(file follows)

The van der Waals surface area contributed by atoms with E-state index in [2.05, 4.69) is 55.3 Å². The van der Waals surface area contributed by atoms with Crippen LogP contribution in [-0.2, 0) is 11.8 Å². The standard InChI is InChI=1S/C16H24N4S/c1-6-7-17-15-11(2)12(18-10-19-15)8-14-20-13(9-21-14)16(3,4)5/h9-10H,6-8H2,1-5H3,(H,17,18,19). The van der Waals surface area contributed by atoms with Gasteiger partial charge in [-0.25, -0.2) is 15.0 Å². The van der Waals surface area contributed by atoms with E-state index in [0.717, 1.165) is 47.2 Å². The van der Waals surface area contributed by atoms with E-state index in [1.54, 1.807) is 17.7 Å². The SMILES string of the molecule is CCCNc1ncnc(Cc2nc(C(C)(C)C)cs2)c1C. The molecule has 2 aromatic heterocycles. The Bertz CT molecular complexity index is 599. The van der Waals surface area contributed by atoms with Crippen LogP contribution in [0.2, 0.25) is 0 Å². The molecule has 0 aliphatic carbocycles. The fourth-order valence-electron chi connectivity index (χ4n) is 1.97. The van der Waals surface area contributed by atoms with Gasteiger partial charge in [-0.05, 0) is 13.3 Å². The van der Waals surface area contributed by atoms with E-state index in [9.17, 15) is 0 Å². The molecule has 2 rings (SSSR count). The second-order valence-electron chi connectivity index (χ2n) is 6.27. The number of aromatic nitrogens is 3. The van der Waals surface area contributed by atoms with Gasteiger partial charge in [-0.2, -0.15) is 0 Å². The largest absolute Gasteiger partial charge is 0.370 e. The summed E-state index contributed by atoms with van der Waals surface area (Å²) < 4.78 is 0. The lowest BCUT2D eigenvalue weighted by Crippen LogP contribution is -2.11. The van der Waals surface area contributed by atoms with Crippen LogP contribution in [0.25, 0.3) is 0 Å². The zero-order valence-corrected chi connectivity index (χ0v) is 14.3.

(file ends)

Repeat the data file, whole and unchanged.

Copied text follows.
The van der Waals surface area contributed by atoms with E-state index in [2.05, 4.69) is 55.3 Å². The van der Waals surface area contributed by atoms with Crippen LogP contribution in [-0.2, 0) is 11.8 Å². The standard InChI is InChI=1S/C16H24N4S/c1-6-7-17-15-11(2)12(18-10-19-15)8-14-20-13(9-21-14)16(3,4)5/h9-10H,6-8H2,1-5H3,(H,17,18,19). The van der Waals surface area contributed by atoms with Gasteiger partial charge in [-0.25, -0.2) is 15.0 Å². The van der Waals surface area contributed by atoms with E-state index in [0.717, 1.165) is 47.2 Å². The van der Waals surface area contributed by atoms with E-state index in [1.54, 1.807) is 17.7 Å². The SMILES string of the molecule is CCCNc1ncnc(Cc2nc(C(C)(C)C)cs2)c1C. The molecule has 2 aromatic heterocycles. The Bertz CT molecular complexity index is 599. The van der Waals surface area contributed by atoms with Crippen LogP contribution in [0.2, 0.25) is 0 Å². The molecule has 0 aliphatic carbocycles. The fourth-order valence-electron chi connectivity index (χ4n) is 1.97. The van der Waals surface area contributed by atoms with Gasteiger partial charge in [-0.05, 0) is 13.3 Å². The van der Waals surface area contributed by atoms with E-state index in [9.17, 15) is 0 Å². The molecule has 2 rings (SSSR count). The second-order valence-electron chi connectivity index (χ2n) is 6.27. The number of aromatic nitrogens is 3. The van der Waals surface area contributed by atoms with Gasteiger partial charge in [-0.2, -0.15) is 0 Å². The largest absolute Gasteiger partial charge is 0.370 e. The summed E-state index contributed by atoms with van der Waals surface area (Å²) < 4.78 is 0. The lowest BCUT2D eigenvalue weighted by Crippen LogP contribution is -2.11. The van der Waals surface area contributed by atoms with Crippen LogP contribution in [0.25, 0.3) is 0 Å². The zero-order valence-corrected chi connectivity index (χ0v) is 14.3.